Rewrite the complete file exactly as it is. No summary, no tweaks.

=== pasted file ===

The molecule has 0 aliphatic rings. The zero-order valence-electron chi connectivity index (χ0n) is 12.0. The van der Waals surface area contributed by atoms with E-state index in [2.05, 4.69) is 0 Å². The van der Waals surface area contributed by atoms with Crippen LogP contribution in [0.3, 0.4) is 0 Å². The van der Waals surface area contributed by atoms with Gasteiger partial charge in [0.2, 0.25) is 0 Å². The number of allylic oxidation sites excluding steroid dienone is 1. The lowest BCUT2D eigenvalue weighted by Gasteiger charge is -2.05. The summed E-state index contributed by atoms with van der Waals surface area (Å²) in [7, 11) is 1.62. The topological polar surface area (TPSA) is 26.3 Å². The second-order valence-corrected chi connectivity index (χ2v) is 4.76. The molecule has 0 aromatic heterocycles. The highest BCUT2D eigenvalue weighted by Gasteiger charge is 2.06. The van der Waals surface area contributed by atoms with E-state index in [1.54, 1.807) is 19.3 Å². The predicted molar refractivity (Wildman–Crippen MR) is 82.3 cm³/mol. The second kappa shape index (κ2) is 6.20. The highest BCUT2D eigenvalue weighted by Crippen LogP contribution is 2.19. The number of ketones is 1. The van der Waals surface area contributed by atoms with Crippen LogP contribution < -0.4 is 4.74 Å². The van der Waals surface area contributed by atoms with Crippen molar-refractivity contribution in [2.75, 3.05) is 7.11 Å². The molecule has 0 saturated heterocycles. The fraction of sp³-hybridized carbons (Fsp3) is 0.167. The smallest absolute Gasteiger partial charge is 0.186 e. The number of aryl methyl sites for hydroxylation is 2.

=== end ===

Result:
The molecule has 0 aliphatic rings. The zero-order valence-electron chi connectivity index (χ0n) is 12.0. The van der Waals surface area contributed by atoms with E-state index in [2.05, 4.69) is 0 Å². The van der Waals surface area contributed by atoms with Crippen LogP contribution in [0.3, 0.4) is 0 Å². The van der Waals surface area contributed by atoms with Gasteiger partial charge in [0.2, 0.25) is 0 Å². The number of allylic oxidation sites excluding steroid dienone is 1. The lowest BCUT2D eigenvalue weighted by Gasteiger charge is -2.05. The summed E-state index contributed by atoms with van der Waals surface area (Å²) in [7, 11) is 1.62. The topological polar surface area (TPSA) is 26.3 Å². The second-order valence-corrected chi connectivity index (χ2v) is 4.76. The molecule has 0 aromatic heterocycles. The highest BCUT2D eigenvalue weighted by Gasteiger charge is 2.06. The van der Waals surface area contributed by atoms with E-state index in [1.54, 1.807) is 19.3 Å². The predicted molar refractivity (Wildman–Crippen MR) is 82.3 cm³/mol. The second kappa shape index (κ2) is 6.20. The highest BCUT2D eigenvalue weighted by Crippen LogP contribution is 2.19. The number of ketones is 1. The van der Waals surface area contributed by atoms with Crippen LogP contribution < -0.4 is 4.74 Å². The van der Waals surface area contributed by atoms with Crippen molar-refractivity contribution in [2.75, 3.05) is 7.11 Å². The molecule has 0 saturated heterocycles. The fraction of sp³-hybridized carbons (Fsp3) is 0.167. The smallest absolute Gasteiger partial charge is 0.186 e. The number of aryl methyl sites for hydroxylation is 2.